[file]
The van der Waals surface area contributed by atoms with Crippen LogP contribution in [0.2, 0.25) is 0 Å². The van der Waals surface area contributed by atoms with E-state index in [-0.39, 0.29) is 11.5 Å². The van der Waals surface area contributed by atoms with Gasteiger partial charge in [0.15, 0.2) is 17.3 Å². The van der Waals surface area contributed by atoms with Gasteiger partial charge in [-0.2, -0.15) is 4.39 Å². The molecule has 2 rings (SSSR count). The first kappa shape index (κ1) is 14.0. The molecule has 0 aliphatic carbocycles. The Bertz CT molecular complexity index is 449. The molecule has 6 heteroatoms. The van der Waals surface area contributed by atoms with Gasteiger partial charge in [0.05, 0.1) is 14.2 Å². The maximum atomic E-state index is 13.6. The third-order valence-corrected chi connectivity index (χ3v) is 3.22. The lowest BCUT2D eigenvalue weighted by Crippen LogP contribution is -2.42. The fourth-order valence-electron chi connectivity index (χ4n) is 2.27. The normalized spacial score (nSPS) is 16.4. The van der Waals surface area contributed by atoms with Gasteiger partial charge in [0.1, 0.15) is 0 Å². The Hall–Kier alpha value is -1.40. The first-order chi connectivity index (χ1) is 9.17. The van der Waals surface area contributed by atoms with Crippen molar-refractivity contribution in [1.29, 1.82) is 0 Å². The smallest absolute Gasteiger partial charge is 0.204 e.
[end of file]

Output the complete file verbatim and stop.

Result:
The van der Waals surface area contributed by atoms with Crippen LogP contribution in [0.2, 0.25) is 0 Å². The van der Waals surface area contributed by atoms with E-state index in [-0.39, 0.29) is 11.5 Å². The van der Waals surface area contributed by atoms with Gasteiger partial charge in [0.15, 0.2) is 17.3 Å². The van der Waals surface area contributed by atoms with Gasteiger partial charge in [-0.2, -0.15) is 4.39 Å². The molecule has 2 rings (SSSR count). The first kappa shape index (κ1) is 14.0. The molecule has 0 aliphatic carbocycles. The Bertz CT molecular complexity index is 449. The molecule has 6 heteroatoms. The van der Waals surface area contributed by atoms with Gasteiger partial charge in [0.05, 0.1) is 14.2 Å². The maximum atomic E-state index is 13.6. The third-order valence-corrected chi connectivity index (χ3v) is 3.22. The lowest BCUT2D eigenvalue weighted by Crippen LogP contribution is -2.42. The fourth-order valence-electron chi connectivity index (χ4n) is 2.27. The normalized spacial score (nSPS) is 16.4. The van der Waals surface area contributed by atoms with Gasteiger partial charge in [0.1, 0.15) is 0 Å². The Hall–Kier alpha value is -1.40. The first-order chi connectivity index (χ1) is 9.17. The van der Waals surface area contributed by atoms with Crippen molar-refractivity contribution in [1.29, 1.82) is 0 Å². The smallest absolute Gasteiger partial charge is 0.204 e.